[NPC Clearinghouse]

"Good neighbors keep their noise to themselves."

Keep It Down
(and Rediscover Silence)

This piece is an excerpted chapter from P.M. Forni's book Choosing Civility: The Twenty-Five Rules of Considerate Conduct. You can find more information about the book by visiting the author's website.

My right to swing my fist ends at your nose. My right to make noise ought to end at your ear.
-Les Blomberg
Many people believe that constant noise is normal.
-Judith Martin

"Kendall, that's not your inside voice," the father of the sprightly four-year-old quietly but firmly observed. "That's your outside one." Little Kendall, whom Mother Nature had provided with powerful vocal cords, immediately switched to the appropriate, lower register. Sensitive as I am to the scourge of unnecessary and unwanted noise, I felt like breaking into applause and bestowing exuberant praise upon both parent and child. Yes, I told myself, the virtue of moderation in noise production was being kept alive for the new generations. There was hope after all.

Noise is among the most pervasive and frustrating sources of everyday annoyance -- and sometimes a veritable pain. Careful management of noise is a must for those who want to be civil. Why is noise pollution so prevalent? Because many don't seem to see (or rather hear) the problem at all and many of those who do don't care enough to correct it. The practicing piano virtuoso transported by his own music may forget that his neighbors' bedroom is only a few inches from his thundering instrument. A late-night reveler may be aware of but dismiss as inconsequential the discomfort his loud merrymaking inflicts upon others. Irrespective of the different mind-sets, in either case somebody’s peace is unnecessarily disturbed. In either case, sensitivity (or if you prefer, civility) should have prevailed.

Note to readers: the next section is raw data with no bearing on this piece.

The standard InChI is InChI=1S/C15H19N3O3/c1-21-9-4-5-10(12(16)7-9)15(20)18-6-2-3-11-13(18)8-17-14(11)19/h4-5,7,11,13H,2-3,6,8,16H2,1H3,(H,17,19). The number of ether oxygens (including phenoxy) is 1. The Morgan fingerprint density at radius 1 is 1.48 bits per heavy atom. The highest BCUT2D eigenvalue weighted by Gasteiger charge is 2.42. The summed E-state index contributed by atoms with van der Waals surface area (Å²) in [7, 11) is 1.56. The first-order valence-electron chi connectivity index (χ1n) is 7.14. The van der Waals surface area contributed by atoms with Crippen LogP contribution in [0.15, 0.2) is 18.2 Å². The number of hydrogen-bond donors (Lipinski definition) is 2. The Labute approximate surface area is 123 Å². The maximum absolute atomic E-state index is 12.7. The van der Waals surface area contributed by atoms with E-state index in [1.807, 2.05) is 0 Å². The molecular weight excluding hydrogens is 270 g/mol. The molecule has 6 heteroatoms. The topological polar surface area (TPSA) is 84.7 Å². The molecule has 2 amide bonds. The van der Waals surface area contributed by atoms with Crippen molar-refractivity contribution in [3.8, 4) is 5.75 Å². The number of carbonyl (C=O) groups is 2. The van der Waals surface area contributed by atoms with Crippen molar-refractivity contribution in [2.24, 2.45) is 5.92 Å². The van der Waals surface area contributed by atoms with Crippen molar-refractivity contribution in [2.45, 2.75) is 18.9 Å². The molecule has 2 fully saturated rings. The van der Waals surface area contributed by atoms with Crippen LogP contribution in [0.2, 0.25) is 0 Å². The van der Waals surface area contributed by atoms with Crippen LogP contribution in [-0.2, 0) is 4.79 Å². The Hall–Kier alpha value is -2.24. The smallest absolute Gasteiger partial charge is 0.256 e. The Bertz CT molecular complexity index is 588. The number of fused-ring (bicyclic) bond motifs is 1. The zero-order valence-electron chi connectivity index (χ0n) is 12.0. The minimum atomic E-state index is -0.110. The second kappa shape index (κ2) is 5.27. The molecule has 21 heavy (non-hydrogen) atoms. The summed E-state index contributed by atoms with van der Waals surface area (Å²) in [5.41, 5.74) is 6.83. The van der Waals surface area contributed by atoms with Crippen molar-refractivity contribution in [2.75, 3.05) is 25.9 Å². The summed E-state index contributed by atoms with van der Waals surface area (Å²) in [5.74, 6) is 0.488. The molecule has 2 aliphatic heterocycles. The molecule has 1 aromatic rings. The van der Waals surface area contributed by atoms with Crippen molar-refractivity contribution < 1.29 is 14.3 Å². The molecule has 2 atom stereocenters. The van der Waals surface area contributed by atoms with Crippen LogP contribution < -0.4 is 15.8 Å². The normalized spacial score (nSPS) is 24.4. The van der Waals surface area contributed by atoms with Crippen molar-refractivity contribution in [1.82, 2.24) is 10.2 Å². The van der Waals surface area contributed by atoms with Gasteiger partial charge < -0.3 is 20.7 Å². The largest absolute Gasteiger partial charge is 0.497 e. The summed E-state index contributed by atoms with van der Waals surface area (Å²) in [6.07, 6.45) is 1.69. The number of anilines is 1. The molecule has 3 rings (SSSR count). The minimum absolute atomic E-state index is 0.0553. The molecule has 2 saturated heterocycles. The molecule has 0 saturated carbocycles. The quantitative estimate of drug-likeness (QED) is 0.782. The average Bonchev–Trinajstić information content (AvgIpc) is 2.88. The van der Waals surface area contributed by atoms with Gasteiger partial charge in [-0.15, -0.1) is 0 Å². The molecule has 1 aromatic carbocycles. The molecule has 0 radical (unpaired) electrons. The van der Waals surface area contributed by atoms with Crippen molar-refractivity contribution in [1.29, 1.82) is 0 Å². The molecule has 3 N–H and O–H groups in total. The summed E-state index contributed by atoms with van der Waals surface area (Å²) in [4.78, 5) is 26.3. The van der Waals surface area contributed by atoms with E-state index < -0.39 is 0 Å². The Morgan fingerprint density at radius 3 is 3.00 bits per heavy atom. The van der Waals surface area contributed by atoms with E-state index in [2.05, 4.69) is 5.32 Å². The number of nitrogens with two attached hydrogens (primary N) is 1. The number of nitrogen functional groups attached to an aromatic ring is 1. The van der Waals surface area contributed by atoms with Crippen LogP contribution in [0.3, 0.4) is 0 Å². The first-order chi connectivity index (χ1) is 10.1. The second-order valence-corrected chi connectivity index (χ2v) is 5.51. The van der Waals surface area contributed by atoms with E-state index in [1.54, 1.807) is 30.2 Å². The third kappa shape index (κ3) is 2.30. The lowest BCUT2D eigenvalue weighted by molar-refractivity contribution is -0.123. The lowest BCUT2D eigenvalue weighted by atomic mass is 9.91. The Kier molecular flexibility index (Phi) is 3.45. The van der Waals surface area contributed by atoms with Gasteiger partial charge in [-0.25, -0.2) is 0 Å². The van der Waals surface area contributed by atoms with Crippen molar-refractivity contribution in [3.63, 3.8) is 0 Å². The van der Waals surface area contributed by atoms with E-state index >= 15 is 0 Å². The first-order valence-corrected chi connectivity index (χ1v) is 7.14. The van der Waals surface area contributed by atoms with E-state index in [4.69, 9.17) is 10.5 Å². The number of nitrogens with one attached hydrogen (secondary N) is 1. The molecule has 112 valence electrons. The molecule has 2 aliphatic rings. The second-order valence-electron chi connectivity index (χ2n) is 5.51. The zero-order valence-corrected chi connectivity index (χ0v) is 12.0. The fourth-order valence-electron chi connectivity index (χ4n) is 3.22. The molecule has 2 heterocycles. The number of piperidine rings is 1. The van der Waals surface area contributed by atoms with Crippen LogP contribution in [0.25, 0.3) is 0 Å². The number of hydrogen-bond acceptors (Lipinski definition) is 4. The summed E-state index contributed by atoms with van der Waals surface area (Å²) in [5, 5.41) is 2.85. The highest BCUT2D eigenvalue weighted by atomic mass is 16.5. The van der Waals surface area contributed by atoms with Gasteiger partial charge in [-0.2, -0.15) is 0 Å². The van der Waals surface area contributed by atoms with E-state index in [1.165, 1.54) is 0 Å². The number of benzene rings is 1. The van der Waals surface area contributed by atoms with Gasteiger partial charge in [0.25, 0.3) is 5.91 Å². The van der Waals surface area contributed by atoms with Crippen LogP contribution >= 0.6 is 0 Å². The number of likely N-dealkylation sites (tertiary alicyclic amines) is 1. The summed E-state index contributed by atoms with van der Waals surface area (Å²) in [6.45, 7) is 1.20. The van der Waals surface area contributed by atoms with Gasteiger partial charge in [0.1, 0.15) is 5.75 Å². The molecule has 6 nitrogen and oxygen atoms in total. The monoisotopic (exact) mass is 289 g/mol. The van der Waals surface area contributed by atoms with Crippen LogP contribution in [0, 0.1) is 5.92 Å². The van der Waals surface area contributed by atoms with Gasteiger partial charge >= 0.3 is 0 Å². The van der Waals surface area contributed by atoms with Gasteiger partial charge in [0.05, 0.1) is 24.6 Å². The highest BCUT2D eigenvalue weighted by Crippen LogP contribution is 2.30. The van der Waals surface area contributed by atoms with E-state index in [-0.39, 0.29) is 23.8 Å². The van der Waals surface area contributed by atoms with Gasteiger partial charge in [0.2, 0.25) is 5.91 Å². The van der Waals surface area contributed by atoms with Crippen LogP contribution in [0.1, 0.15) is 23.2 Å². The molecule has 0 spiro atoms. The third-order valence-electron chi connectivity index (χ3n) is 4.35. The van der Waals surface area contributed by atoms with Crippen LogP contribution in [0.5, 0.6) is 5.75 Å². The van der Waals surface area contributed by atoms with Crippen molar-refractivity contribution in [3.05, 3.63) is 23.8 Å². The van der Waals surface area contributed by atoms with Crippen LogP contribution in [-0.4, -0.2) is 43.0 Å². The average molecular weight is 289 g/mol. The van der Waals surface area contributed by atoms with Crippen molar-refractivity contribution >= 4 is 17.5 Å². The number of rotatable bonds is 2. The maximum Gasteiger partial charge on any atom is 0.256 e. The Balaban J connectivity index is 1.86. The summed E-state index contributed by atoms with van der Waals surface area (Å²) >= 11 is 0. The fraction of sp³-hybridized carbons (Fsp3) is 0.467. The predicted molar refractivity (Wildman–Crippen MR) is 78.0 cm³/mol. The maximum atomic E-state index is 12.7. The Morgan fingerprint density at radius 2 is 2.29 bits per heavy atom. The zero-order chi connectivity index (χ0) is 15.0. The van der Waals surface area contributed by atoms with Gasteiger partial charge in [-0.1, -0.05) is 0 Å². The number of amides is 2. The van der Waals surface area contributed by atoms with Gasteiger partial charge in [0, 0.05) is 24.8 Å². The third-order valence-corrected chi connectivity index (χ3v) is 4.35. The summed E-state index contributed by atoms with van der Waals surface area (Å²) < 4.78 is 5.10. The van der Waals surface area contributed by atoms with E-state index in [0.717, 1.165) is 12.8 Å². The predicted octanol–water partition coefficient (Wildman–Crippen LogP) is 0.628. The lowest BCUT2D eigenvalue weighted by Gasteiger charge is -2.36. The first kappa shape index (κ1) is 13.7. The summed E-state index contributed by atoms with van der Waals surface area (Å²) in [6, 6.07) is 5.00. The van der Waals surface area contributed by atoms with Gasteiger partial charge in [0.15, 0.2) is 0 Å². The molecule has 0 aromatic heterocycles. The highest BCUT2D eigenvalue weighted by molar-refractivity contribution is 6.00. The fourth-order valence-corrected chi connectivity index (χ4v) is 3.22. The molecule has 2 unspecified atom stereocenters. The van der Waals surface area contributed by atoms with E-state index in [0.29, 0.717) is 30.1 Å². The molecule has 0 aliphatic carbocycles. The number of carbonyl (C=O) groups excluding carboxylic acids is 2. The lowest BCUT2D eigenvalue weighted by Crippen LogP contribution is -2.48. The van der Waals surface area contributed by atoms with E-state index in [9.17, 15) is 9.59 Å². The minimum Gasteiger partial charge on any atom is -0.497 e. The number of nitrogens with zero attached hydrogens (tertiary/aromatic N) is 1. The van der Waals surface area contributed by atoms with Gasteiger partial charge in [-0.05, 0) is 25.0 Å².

Don't pummel those who live with and around you with loud sounds coming from your television, computer, and CD player. Make sure you don't schedule noisy lawn mowing before nine o'clock in the morning. Abstain from frivolous honking. Your car horn is neither for saying hello nor for venting your frustration. Use it only to increase road safety. Headphones are a must when listening to music on public transportation.

Respect silence in houses of worship. The chatter of rude adults and the whining and screaming of tired or unruly small children can spoil a religious service. We seem to be forgetting today that libraries call for a quiet demeanor. In a library, converse only in the designated group-study areas. In a restaurant, keep your voice down, just like at the office. In a theater, don't speak at all. You may have noticed that some food critics rate restaurants not only in the categories of food and atmosphere but also in that of quiet. A noise meter is part of today's sophisticated restaurant reviewer's professional kit.

Before entering houses of worship, libraries, restaurants, and theaters, turn off your cellular telephone. For incoming emergency calls, switch your pagers to vibrating mode. In general, your telephone should be turned off whenever its ringing would distract or annoy others. This includes all of your meetings, whether work-related or social.